It takes a full day to drive from Urgup to tour two outstanding Kapadokyan sites well to the south: the underground city at Derinkuyu and the Ihlara Valley of a hundred medieval cave churches. Nearly 100 kilometres one way — more if you miss the turn-off from D302 to D765 and have to go through busy Nevsehir — the drive to Ihlara is on back roads through farmland. The scenery is interesting, and snowcapped Hasan Dagi (or is it Melendiz Dagi?) is ahead of you much of the way. Then again, the Ihlara Valley is 16 km long, and if you plan to walk the entire length and explore the cave churches, you’re looking at an overnighter. (In three or so hours we went only a few kilometres down the river trail and deadheaded back.)
Thanks to Google Maps. (BTW the green Goreme Tarihi Milli Parki [Goreme National Historic Park] seems to have shrunk, at least compared to the map published on the internet by Turkey’s Mineral Research & Exploration General Directorate.)
The underground city of Derinkuyu, 43 kilometres south of Urgup, is one of those places that sneaks up on you and leaves your jaw hangin down. Derinkuyu is a smallish town and poor, judging by the hungry looks from the hardscrabble bazaar lining the approach.
Derinkuyu plaque, unknown location, with what looks to be a floor plan. Borrowed from website Kapadokya’da bulunabilir turistik harita ve tabela koleksiyonu.
The eight-storey (or 11 according to The Travel Bunny) subterranean complex was excavated by Hittites — or perhaps by Phrygians — as early as ca. 800 BCE. We went down to Level 3, I think. There was an airshaft — the air was fresh and dry. The idea I guess was to elude the many invaders that rolled through Cappadocia in ancient and medieval times.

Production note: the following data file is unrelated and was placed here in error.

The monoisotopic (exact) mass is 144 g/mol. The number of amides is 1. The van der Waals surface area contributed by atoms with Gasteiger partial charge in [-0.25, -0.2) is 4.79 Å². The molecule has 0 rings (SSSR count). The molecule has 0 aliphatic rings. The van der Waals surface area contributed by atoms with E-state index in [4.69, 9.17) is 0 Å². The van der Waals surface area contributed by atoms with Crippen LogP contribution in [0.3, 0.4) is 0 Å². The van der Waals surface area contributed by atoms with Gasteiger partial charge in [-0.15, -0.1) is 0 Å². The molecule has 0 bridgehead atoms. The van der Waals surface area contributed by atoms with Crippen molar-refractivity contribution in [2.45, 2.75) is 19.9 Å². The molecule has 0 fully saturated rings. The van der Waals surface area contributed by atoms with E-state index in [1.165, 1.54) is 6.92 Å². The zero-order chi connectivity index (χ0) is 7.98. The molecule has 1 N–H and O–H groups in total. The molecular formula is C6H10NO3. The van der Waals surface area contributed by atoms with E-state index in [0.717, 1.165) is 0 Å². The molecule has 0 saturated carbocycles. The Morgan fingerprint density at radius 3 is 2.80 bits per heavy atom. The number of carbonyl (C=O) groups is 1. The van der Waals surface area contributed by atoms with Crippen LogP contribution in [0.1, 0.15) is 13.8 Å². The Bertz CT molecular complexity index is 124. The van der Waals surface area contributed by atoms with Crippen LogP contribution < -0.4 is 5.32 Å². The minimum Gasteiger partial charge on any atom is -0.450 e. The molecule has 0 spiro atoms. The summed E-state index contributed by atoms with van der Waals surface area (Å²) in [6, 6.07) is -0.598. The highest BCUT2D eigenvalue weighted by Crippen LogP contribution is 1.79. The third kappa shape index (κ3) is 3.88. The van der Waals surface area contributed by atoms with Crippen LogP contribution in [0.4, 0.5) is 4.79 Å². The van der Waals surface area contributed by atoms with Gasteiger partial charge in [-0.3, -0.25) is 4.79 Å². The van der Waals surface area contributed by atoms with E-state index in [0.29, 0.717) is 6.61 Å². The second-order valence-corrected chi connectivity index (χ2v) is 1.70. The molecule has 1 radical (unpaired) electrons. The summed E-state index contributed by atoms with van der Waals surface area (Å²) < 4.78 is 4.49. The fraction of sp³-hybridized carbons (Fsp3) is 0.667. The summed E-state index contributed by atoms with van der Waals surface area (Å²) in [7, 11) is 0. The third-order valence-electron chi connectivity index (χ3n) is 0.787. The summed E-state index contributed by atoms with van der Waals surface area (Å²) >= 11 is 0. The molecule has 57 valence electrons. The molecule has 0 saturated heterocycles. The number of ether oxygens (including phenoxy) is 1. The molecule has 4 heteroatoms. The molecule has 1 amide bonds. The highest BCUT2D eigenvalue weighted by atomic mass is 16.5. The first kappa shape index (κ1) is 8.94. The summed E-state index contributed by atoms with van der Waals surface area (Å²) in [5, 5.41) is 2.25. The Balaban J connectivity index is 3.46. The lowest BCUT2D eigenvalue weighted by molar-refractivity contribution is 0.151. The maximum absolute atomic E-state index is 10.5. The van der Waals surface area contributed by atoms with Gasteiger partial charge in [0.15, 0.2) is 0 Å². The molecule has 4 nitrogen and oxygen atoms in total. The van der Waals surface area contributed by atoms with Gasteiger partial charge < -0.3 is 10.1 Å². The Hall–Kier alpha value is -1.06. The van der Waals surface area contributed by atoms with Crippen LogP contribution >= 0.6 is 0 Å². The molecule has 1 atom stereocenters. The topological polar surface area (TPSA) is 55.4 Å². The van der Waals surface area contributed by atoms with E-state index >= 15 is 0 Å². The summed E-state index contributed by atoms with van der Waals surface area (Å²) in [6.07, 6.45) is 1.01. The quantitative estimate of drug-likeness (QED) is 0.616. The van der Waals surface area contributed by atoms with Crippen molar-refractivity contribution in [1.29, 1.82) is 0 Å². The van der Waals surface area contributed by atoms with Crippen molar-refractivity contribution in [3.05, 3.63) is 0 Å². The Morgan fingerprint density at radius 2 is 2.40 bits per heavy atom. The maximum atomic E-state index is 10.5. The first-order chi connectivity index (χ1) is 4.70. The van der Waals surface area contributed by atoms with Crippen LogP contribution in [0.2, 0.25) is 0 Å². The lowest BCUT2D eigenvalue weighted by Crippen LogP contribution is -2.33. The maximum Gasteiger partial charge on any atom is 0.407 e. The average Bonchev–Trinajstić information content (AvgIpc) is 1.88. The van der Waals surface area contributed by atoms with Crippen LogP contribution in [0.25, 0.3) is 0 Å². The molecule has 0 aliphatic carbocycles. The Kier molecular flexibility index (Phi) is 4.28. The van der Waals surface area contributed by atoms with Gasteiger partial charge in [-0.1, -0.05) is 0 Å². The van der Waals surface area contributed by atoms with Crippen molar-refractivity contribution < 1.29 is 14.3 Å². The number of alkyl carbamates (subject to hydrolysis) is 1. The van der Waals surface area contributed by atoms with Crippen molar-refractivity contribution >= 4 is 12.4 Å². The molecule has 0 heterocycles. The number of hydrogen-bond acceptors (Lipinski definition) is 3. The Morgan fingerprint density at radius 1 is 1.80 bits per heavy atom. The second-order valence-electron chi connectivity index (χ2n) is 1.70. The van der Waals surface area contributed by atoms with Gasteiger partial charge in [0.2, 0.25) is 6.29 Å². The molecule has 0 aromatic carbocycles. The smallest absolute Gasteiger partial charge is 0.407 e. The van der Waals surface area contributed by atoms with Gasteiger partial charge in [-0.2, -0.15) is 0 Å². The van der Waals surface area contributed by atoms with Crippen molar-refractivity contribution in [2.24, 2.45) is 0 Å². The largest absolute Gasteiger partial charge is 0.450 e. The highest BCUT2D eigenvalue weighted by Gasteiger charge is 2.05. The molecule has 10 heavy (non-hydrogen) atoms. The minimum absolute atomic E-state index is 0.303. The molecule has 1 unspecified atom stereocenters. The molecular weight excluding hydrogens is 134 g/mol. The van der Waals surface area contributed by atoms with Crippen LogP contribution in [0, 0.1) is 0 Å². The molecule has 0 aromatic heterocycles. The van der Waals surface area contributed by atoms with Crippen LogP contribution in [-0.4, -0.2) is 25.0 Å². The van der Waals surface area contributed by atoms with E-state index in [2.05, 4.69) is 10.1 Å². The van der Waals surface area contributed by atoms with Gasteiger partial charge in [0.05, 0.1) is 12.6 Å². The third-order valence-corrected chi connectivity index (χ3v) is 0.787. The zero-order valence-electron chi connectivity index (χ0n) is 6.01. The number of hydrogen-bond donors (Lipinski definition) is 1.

Derinkuyu cross-sectional map. Borrowed from “Deep Inside Derinkuyu – Underground City by Suzanne Lea Jones, Travelbunny weblog.
Here is a stone that could be rolled shut and locked:
There were spacious interiors:
But also one staircase that makes my heart race just to think of — long, 30 or so steps; narrow, strictly one way, you meet someone and you or that someone has to back up; low, my packpack scraping against the ceiling while I tried to walk like a duck, seriously bent knees; dark, couldn’t see anything but the shadow of the person in front. Here come some people behind, they’re talking excitedly and acting pushy; the worst thing would be to have people like that on both sides, neither side wanting to back up, and no way to communicate among a babble of Japanese, Turkish, German, English. My heart pounds at the thought. Claustrophobe nightmare.
We did emerge intact and drove on to the Ihlara Valley, across stark open uplands, then through a village, poor, that bends around a spur of the canyon. Driving on, we came to a parking lot (charge), then a long walk downhill to the entrance, with finally a 300-odd step staircase down to the valley floor. I’m guessing the walls of the canyon are 100 metres high. It was hotter there. A creek gurgled beside the trail. Cottonwoods were shedding their cotton. The undergrowth was desert-like. Not too many flowers, but birdsong. The occasional lizard.
We explored one church:
A few kilometres downriver, we came upon an opening where agriculture and the entrepreneurial combined delightfully into a place of refreshment with mother’s home cooking. We had some fresh-squeezed orange juice and decided to turn around there. Those 300 steps waiting for us.
Here’s how we look at a lookout, thanks to a couple from Los Angeles:
In the distance at left you can see the opening of the cave church depicted above. We had to climb through the scree to get there.